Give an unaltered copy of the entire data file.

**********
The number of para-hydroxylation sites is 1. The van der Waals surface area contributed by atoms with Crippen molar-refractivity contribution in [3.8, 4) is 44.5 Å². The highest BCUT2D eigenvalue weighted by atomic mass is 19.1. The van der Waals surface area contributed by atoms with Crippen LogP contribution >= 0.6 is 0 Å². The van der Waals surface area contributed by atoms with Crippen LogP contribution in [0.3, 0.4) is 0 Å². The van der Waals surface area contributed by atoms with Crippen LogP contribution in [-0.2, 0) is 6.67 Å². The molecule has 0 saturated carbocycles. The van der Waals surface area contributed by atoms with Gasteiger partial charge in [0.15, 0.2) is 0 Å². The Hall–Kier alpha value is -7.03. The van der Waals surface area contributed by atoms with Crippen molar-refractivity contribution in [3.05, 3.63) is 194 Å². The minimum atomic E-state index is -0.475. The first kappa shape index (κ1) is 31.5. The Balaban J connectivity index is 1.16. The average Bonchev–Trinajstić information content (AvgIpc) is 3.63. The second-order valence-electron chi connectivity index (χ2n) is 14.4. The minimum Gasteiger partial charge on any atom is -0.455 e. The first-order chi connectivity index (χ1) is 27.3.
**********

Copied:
The number of para-hydroxylation sites is 1. The van der Waals surface area contributed by atoms with Crippen molar-refractivity contribution in [3.8, 4) is 44.5 Å². The highest BCUT2D eigenvalue weighted by atomic mass is 19.1. The van der Waals surface area contributed by atoms with Crippen LogP contribution >= 0.6 is 0 Å². The van der Waals surface area contributed by atoms with Crippen LogP contribution in [0.3, 0.4) is 0 Å². The van der Waals surface area contributed by atoms with Crippen LogP contribution in [-0.2, 0) is 6.67 Å². The molecule has 0 saturated carbocycles. The van der Waals surface area contributed by atoms with Gasteiger partial charge in [0.15, 0.2) is 0 Å². The Hall–Kier alpha value is -7.03. The van der Waals surface area contributed by atoms with Crippen molar-refractivity contribution in [3.05, 3.63) is 194 Å². The minimum atomic E-state index is -0.475. The first kappa shape index (κ1) is 31.5. The Balaban J connectivity index is 1.16. The average Bonchev–Trinajstić information content (AvgIpc) is 3.63. The second-order valence-electron chi connectivity index (χ2n) is 14.4. The minimum Gasteiger partial charge on any atom is -0.455 e. The first-order chi connectivity index (χ1) is 27.3.